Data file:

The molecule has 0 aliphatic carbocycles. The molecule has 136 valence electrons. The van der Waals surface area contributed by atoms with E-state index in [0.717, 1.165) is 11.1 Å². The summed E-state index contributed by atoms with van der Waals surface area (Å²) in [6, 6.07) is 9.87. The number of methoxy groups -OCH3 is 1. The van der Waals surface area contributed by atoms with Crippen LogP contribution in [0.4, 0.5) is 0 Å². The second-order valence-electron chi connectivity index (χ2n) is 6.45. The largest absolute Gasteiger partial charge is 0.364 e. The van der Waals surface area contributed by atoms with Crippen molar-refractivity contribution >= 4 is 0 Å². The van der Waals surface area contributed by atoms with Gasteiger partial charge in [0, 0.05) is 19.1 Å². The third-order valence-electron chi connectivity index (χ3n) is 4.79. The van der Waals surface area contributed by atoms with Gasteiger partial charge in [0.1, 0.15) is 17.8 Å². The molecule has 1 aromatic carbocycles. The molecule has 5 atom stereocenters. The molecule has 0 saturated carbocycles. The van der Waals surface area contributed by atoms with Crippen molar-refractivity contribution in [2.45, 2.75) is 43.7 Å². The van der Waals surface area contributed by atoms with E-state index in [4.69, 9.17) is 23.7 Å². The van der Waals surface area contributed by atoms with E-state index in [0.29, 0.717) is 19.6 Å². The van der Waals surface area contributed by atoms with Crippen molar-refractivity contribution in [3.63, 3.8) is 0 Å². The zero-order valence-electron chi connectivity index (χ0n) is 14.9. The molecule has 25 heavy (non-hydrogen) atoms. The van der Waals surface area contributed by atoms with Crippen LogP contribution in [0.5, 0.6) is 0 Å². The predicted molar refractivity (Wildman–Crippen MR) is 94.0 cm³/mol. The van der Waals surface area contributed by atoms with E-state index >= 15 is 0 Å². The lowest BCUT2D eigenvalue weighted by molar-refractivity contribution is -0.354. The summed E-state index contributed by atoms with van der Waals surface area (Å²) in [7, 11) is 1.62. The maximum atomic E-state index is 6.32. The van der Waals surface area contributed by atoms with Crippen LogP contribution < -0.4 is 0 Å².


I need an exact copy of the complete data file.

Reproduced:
The molecule has 0 aliphatic carbocycles. The molecule has 136 valence electrons. The van der Waals surface area contributed by atoms with E-state index in [0.717, 1.165) is 11.1 Å². The summed E-state index contributed by atoms with van der Waals surface area (Å²) in [6, 6.07) is 9.87. The number of methoxy groups -OCH3 is 1. The van der Waals surface area contributed by atoms with Crippen LogP contribution in [0.4, 0.5) is 0 Å². The second-order valence-electron chi connectivity index (χ2n) is 6.45. The largest absolute Gasteiger partial charge is 0.364 e. The van der Waals surface area contributed by atoms with Crippen molar-refractivity contribution >= 4 is 0 Å². The van der Waals surface area contributed by atoms with Gasteiger partial charge in [0, 0.05) is 19.1 Å². The third-order valence-electron chi connectivity index (χ3n) is 4.79. The van der Waals surface area contributed by atoms with Gasteiger partial charge in [0.1, 0.15) is 17.8 Å². The molecule has 1 aromatic carbocycles. The molecule has 5 atom stereocenters. The molecule has 0 saturated carbocycles. The van der Waals surface area contributed by atoms with Crippen molar-refractivity contribution in [2.45, 2.75) is 43.7 Å². The van der Waals surface area contributed by atoms with E-state index in [4.69, 9.17) is 23.7 Å². The van der Waals surface area contributed by atoms with E-state index in [0.29, 0.717) is 19.6 Å². The van der Waals surface area contributed by atoms with Crippen molar-refractivity contribution in [3.63, 3.8) is 0 Å². The zero-order valence-electron chi connectivity index (χ0n) is 14.9. The molecule has 25 heavy (non-hydrogen) atoms. The van der Waals surface area contributed by atoms with Crippen LogP contribution in [0.5, 0.6) is 0 Å². The predicted molar refractivity (Wildman–Crippen MR) is 94.0 cm³/mol. The van der Waals surface area contributed by atoms with E-state index >= 15 is 0 Å². The lowest BCUT2D eigenvalue weighted by molar-refractivity contribution is -0.354. The summed E-state index contributed by atoms with van der Waals surface area (Å²) in [7, 11) is 1.62. The maximum atomic E-state index is 6.32. The van der Waals surface area contributed by atoms with Crippen LogP contribution < -0.4 is 0 Å².